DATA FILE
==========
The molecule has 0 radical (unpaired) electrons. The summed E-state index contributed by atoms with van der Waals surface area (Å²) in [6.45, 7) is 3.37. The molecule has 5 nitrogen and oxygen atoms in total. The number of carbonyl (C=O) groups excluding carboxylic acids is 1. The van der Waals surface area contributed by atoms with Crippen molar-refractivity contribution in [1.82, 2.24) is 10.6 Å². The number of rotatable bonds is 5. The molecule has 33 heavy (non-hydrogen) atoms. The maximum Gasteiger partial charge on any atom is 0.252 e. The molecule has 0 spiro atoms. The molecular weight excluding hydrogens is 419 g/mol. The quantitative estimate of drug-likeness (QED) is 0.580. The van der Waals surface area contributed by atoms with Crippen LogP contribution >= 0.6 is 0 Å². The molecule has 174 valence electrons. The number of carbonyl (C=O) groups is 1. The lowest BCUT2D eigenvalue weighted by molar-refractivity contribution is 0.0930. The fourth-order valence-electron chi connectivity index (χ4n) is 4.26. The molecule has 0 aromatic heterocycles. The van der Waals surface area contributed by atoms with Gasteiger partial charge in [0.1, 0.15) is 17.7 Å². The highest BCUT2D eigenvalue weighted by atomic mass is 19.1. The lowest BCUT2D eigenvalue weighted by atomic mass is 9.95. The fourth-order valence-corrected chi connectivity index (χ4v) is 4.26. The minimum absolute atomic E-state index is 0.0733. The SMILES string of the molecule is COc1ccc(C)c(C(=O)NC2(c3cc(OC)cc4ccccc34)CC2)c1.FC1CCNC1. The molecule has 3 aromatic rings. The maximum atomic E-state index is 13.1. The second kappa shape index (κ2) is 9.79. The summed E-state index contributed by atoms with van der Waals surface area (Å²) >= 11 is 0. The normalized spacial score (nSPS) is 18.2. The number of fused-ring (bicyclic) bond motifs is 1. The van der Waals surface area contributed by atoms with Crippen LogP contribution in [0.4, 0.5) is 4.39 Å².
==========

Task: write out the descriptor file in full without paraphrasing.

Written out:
The molecule has 0 radical (unpaired) electrons. The summed E-state index contributed by atoms with van der Waals surface area (Å²) in [6.45, 7) is 3.37. The molecule has 5 nitrogen and oxygen atoms in total. The number of carbonyl (C=O) groups excluding carboxylic acids is 1. The van der Waals surface area contributed by atoms with Crippen molar-refractivity contribution in [1.82, 2.24) is 10.6 Å². The number of rotatable bonds is 5. The molecule has 33 heavy (non-hydrogen) atoms. The maximum Gasteiger partial charge on any atom is 0.252 e. The molecule has 0 spiro atoms. The molecular weight excluding hydrogens is 419 g/mol. The quantitative estimate of drug-likeness (QED) is 0.580. The van der Waals surface area contributed by atoms with Crippen LogP contribution >= 0.6 is 0 Å². The molecule has 174 valence electrons. The number of carbonyl (C=O) groups is 1. The lowest BCUT2D eigenvalue weighted by molar-refractivity contribution is 0.0930. The fourth-order valence-electron chi connectivity index (χ4n) is 4.26. The molecule has 0 aromatic heterocycles. The van der Waals surface area contributed by atoms with Gasteiger partial charge in [0.1, 0.15) is 17.7 Å². The highest BCUT2D eigenvalue weighted by atomic mass is 19.1. The lowest BCUT2D eigenvalue weighted by atomic mass is 9.95. The fourth-order valence-corrected chi connectivity index (χ4v) is 4.26. The minimum absolute atomic E-state index is 0.0733. The SMILES string of the molecule is COc1ccc(C)c(C(=O)NC2(c3cc(OC)cc4ccccc34)CC2)c1.FC1CCNC1. The molecule has 3 aromatic rings. The maximum atomic E-state index is 13.1. The second kappa shape index (κ2) is 9.79. The summed E-state index contributed by atoms with van der Waals surface area (Å²) >= 11 is 0. The normalized spacial score (nSPS) is 18.2. The number of fused-ring (bicyclic) bond motifs is 1. The van der Waals surface area contributed by atoms with Crippen LogP contribution in [0.4, 0.5) is 4.39 Å².